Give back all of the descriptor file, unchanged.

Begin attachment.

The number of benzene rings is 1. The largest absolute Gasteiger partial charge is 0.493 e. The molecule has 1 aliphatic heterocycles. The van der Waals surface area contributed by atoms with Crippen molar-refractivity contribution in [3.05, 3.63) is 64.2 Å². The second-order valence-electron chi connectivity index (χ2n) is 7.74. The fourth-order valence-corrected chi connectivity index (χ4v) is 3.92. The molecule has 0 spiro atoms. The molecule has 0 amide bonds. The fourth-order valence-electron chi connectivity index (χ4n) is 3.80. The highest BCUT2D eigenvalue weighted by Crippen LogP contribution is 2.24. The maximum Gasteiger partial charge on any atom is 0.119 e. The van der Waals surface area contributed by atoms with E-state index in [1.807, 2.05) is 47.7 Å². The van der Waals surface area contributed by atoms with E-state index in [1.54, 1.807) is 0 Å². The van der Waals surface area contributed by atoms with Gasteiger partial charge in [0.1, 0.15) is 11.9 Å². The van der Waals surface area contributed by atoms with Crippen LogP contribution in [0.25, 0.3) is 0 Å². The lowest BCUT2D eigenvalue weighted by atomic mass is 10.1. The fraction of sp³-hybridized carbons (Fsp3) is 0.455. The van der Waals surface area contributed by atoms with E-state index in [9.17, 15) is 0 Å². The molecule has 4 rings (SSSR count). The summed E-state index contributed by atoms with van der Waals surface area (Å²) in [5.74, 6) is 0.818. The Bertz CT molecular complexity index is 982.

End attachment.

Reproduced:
The number of benzene rings is 1. The largest absolute Gasteiger partial charge is 0.493 e. The molecule has 1 aliphatic heterocycles. The van der Waals surface area contributed by atoms with Crippen molar-refractivity contribution in [3.05, 3.63) is 64.2 Å². The second-order valence-electron chi connectivity index (χ2n) is 7.74. The fourth-order valence-corrected chi connectivity index (χ4v) is 3.92. The molecule has 0 spiro atoms. The molecule has 0 amide bonds. The fourth-order valence-electron chi connectivity index (χ4n) is 3.80. The highest BCUT2D eigenvalue weighted by Crippen LogP contribution is 2.24. The maximum Gasteiger partial charge on any atom is 0.119 e. The van der Waals surface area contributed by atoms with E-state index in [1.807, 2.05) is 47.7 Å². The van der Waals surface area contributed by atoms with E-state index in [1.54, 1.807) is 0 Å². The van der Waals surface area contributed by atoms with Gasteiger partial charge in [0.1, 0.15) is 11.9 Å². The van der Waals surface area contributed by atoms with Crippen LogP contribution in [0.25, 0.3) is 0 Å². The lowest BCUT2D eigenvalue weighted by atomic mass is 10.1. The fraction of sp³-hybridized carbons (Fsp3) is 0.455. The van der Waals surface area contributed by atoms with E-state index in [9.17, 15) is 0 Å². The molecule has 4 rings (SSSR count). The summed E-state index contributed by atoms with van der Waals surface area (Å²) in [5.74, 6) is 0.818. The Bertz CT molecular complexity index is 982.